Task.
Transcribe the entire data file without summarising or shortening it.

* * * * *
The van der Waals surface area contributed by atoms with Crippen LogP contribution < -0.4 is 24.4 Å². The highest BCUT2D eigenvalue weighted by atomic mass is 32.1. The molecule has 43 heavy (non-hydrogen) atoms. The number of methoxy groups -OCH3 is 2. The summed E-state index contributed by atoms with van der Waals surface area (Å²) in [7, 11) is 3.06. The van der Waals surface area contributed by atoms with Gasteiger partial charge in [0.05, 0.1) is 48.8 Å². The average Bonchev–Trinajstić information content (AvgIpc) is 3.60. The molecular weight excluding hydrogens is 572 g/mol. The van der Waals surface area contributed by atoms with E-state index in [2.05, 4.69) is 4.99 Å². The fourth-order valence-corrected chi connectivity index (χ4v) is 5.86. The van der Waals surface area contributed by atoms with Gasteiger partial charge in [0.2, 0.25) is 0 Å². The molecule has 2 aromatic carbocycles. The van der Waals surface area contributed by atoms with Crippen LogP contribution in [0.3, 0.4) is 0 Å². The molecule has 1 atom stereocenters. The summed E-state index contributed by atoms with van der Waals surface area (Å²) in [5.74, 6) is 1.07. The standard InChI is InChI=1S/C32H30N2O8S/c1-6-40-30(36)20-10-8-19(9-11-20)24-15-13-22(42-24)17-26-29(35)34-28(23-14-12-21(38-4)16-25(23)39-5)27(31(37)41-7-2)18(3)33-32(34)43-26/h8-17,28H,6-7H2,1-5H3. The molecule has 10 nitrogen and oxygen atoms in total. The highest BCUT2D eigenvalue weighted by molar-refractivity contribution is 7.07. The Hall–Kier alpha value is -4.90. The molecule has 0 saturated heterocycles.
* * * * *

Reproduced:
The van der Waals surface area contributed by atoms with Crippen LogP contribution < -0.4 is 24.4 Å². The highest BCUT2D eigenvalue weighted by atomic mass is 32.1. The molecule has 43 heavy (non-hydrogen) atoms. The number of methoxy groups -OCH3 is 2. The summed E-state index contributed by atoms with van der Waals surface area (Å²) in [7, 11) is 3.06. The van der Waals surface area contributed by atoms with Gasteiger partial charge in [0.05, 0.1) is 48.8 Å². The average Bonchev–Trinajstić information content (AvgIpc) is 3.60. The molecular weight excluding hydrogens is 572 g/mol. The van der Waals surface area contributed by atoms with E-state index in [2.05, 4.69) is 4.99 Å². The fourth-order valence-corrected chi connectivity index (χ4v) is 5.86. The van der Waals surface area contributed by atoms with Gasteiger partial charge in [0.2, 0.25) is 0 Å². The molecule has 2 aromatic carbocycles. The van der Waals surface area contributed by atoms with Crippen LogP contribution in [0.3, 0.4) is 0 Å². The molecule has 1 atom stereocenters. The summed E-state index contributed by atoms with van der Waals surface area (Å²) in [5.74, 6) is 1.07. The standard InChI is InChI=1S/C32H30N2O8S/c1-6-40-30(36)20-10-8-19(9-11-20)24-15-13-22(42-24)17-26-29(35)34-28(23-14-12-21(38-4)16-25(23)39-5)27(31(37)41-7-2)18(3)33-32(34)43-26/h8-17,28H,6-7H2,1-5H3. The molecule has 10 nitrogen and oxygen atoms in total. The highest BCUT2D eigenvalue weighted by molar-refractivity contribution is 7.07. The Hall–Kier alpha value is -4.90. The molecule has 0 saturated heterocycles.